• @JayhawkRock78 I can recall in roughly 2001-02 when my Zenith big screen shot kraps, the best rated projection tv on the KC market was a Mitsubishi. Under NO circumstances would I ever own one, even if free, as they were the manufacturers of some of the engines in the Japanese Zero Kamikaze’s. My wife’s dad, brother in law, & cousin all served in WWII & there was not even a remote chance they would ever come into my home & see that name. Also another of the factories involved in the war effort/slavery employment, survivors of the Bataan death march was Kawasaki, enslaving GI’suntil death. When my then 24 year old boy (10 yrs ago) asked me which garage he could park his Kawasaki crotch rocket ninja, (I’ve three) my reply was simply. put it in the barn And I quote " If you want it inside park it in the chicken barn". What??? No schizz, I wouldn’t even let him leave it on the gravel driveway overnight. And my previous homeowner kept his meat chickens in that barn to keep them away from the predators.

    Am I set in my ways? You can bet your flippin life.

    On top of that I am Red, White, & Blue all the way through.

    And damn proud of it !!

    One year later that same boy enlisted in the Marines.

  • @globaljaybird

    Awesome story!

    My dad and his 4 brothers all served. From landing on the beach at Normandy up through the Korean War. My dad was the youngest so he was in Korea.

    My God son is a Marine and we are all super proud of him. He is awaiting his first deployment. One of the most soft-spoken individuals on the planet, and the guy you would never want to challenge!

  • @drgnslayr Did he/they survive Normandy? Can you share more about them?

  • @JayhawkRock78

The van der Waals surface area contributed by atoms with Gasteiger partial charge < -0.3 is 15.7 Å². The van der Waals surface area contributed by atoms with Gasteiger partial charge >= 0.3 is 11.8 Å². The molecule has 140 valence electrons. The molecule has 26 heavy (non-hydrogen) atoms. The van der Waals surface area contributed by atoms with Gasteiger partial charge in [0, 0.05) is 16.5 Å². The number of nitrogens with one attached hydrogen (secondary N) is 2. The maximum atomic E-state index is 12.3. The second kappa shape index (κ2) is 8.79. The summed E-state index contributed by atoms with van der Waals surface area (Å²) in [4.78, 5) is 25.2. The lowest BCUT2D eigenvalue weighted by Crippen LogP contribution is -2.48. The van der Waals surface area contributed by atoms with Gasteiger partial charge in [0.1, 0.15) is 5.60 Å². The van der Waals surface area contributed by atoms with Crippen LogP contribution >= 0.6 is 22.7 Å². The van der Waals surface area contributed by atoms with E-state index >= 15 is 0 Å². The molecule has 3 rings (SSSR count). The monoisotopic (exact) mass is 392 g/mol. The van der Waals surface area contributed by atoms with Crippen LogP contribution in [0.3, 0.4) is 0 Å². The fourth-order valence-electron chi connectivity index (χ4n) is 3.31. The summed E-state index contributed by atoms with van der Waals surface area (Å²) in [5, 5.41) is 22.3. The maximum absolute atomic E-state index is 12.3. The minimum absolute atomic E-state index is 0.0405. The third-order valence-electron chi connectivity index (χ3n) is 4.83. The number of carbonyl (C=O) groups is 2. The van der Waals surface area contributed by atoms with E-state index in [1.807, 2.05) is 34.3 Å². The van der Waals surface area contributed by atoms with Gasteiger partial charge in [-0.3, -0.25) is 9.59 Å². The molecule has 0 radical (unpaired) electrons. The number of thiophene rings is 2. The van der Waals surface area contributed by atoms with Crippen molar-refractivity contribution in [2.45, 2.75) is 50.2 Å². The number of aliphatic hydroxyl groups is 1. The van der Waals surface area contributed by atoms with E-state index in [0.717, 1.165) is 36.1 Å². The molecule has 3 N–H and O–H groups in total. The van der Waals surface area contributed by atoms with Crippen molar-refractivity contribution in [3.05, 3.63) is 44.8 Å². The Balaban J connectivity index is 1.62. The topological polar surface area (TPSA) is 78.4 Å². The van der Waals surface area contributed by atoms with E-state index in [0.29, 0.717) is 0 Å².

I had one uncle that landed on Normandy. He was not in the first wave that suffered all the fatalities. He said the guys with him were the lucky ones who faced less of a challenge, but soaked up all the glory in France for being liberators. He is long since gone, but I used to get him away from my aunt and he would go on and on about the French girls that were very appreciative of the American troops.

  • @drgnslayr I think kids graduating high school should watch “Private Ryan” -It would be nice if they could edit some of the opening beach scene-not sure an 18 year old needs to see all those graphic visuals.

  • @JayhawkRock78

    I think kids need to see just how bad war can be, so they know if they are cut out for it before enlisting. “Saving Private Ryan” really cut to the bone, no punches were spared. Viewers are completely sucked into that scene, so much so that many became ill from watching it. Some of the vets who were there for the real deal had problems watching that scene because it struck too close to home. Kids watching need to know there is a reason it is called “sacrificing for your country” because there is always the possibility they may one day face a situation as grim as our troops faced at Normandy.